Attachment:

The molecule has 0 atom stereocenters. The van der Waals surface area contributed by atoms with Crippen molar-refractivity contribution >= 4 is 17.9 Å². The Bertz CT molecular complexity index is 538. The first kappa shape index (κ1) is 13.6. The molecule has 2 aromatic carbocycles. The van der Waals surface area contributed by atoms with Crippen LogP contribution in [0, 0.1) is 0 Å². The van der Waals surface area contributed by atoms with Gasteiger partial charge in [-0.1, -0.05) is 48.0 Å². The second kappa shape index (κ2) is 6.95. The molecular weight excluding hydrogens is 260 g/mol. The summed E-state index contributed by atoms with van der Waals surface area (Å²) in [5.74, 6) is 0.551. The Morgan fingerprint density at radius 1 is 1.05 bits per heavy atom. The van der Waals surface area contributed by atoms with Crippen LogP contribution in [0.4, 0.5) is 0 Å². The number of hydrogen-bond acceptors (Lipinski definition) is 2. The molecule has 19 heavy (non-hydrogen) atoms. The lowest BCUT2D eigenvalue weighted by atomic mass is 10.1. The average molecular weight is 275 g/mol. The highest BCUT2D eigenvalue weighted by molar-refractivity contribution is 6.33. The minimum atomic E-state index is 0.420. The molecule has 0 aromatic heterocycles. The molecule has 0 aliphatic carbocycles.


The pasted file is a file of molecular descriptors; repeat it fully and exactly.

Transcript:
The molecule has 0 atom stereocenters. The van der Waals surface area contributed by atoms with Crippen molar-refractivity contribution >= 4 is 17.9 Å². The Bertz CT molecular complexity index is 538. The first kappa shape index (κ1) is 13.6. The molecule has 2 aromatic carbocycles. The van der Waals surface area contributed by atoms with Crippen LogP contribution in [0, 0.1) is 0 Å². The van der Waals surface area contributed by atoms with Gasteiger partial charge in [-0.1, -0.05) is 48.0 Å². The second kappa shape index (κ2) is 6.95. The molecular weight excluding hydrogens is 260 g/mol. The summed E-state index contributed by atoms with van der Waals surface area (Å²) in [5.74, 6) is 0.551. The Morgan fingerprint density at radius 1 is 1.05 bits per heavy atom. The van der Waals surface area contributed by atoms with Crippen LogP contribution in [0.4, 0.5) is 0 Å². The number of hydrogen-bond acceptors (Lipinski definition) is 2. The molecule has 19 heavy (non-hydrogen) atoms. The lowest BCUT2D eigenvalue weighted by atomic mass is 10.1. The average molecular weight is 275 g/mol. The highest BCUT2D eigenvalue weighted by molar-refractivity contribution is 6.33. The minimum atomic E-state index is 0.420. The molecule has 0 aromatic heterocycles. The molecule has 0 aliphatic carbocycles.